There’s always been a widespread generic fear of the dentist, across the UK, as well as in many other countries. In some ways it’s similar to common fears that are irrational for many people but the clinical, medical aspect of dentistry is what causes anxiety and fear for patients. Unfortunately, this causes an epidemic of sorts where many avoid the dentist at all costs and in some cases to the detriment of their health.
According to the Consumer Oral Health Survey 2019 from Simplyhealth Professionals, it shows 89% of people on dental plans visit the dentist every six months, which is an encouraging sign however, this probably shouldn’t be that surprising when patients are dedicated enough to their dental health to pay for monthly plans in the first place.
Also according to the survey, 82% of adults visit the dentist once every two years but again, this is still only a portion of the whole country and we know that the majority prefer to avoid appointments even when they’ve been sent appointment cards.
So what are the other key reasons that people have for not visiting the dentist?
Reasons for all Seasons
No matter what time of year, there always tends to be an excuse. So what are some of the reasons for not visiting the dentist?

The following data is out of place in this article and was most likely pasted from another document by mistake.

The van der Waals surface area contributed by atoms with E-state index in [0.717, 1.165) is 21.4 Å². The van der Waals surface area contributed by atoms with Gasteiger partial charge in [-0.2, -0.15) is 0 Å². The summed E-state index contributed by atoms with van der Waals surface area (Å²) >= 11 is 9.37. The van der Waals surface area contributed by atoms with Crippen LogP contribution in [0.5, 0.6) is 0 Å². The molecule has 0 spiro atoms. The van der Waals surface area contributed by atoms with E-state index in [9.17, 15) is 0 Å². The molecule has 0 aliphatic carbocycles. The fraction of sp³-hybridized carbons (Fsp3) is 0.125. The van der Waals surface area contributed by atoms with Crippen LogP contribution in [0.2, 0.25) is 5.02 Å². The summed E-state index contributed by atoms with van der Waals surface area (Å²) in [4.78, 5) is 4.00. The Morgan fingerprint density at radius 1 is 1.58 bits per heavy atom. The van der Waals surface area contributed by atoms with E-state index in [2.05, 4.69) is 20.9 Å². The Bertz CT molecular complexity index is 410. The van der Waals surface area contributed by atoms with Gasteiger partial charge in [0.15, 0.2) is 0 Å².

- Further treatment – they think they’ll need more treatment
- Cost – they can’t afford it
- They’ll go only if they need it – they only attend once they have a problem
- They don’t have access to an NHS dentist
- If there’s no problem, leave it alone
These are reasons which are in some cases valid but in many cases they are used in an effort to avoid going because of irrational fears which have perhaps been present since a young age.
The cost of dentistry is always going to be the sticking point for many, or at least those who aren’t more fearful of the treatment in comparison to the costs attached. Of course the biggest issue currently affecting the UK is the lack of access to NHS dentists because of location and distance for many, being a barrier to receiving treatment.
As described earlier, there is an irrational fear in the public consciousness regarding dentists. Many people have fears associated with the dentist because of the thought of letting someone perform surgery in their mouth, but in particular the most common fear is needles. Unfortunately, dentistry involves many procedures which require needles but with modern techniques, dentists can use anaesthetic gels (even flavoured ones) to numb the gum area for the injections. This can alleviate much of the pain and discomfort felt from procedures such as fillings and crown installations. Often though, the fear is worse than the reality.
If it isn’t broke don’t fix it
The attitude of leaving something alone if there’s no obvious problem is a common one but the issue is more the long term effects of this. By avoiding regular check-ups and dental hygiene appointments you run the risk of plaque build-up, gum disease and eventually tooth decay, as well as many other potential problems. The advice will always be to have regular dental check-ups, maintain dental health and brush regularly. If you go years and years without dental assessments, this can have a big negative impact on your future health.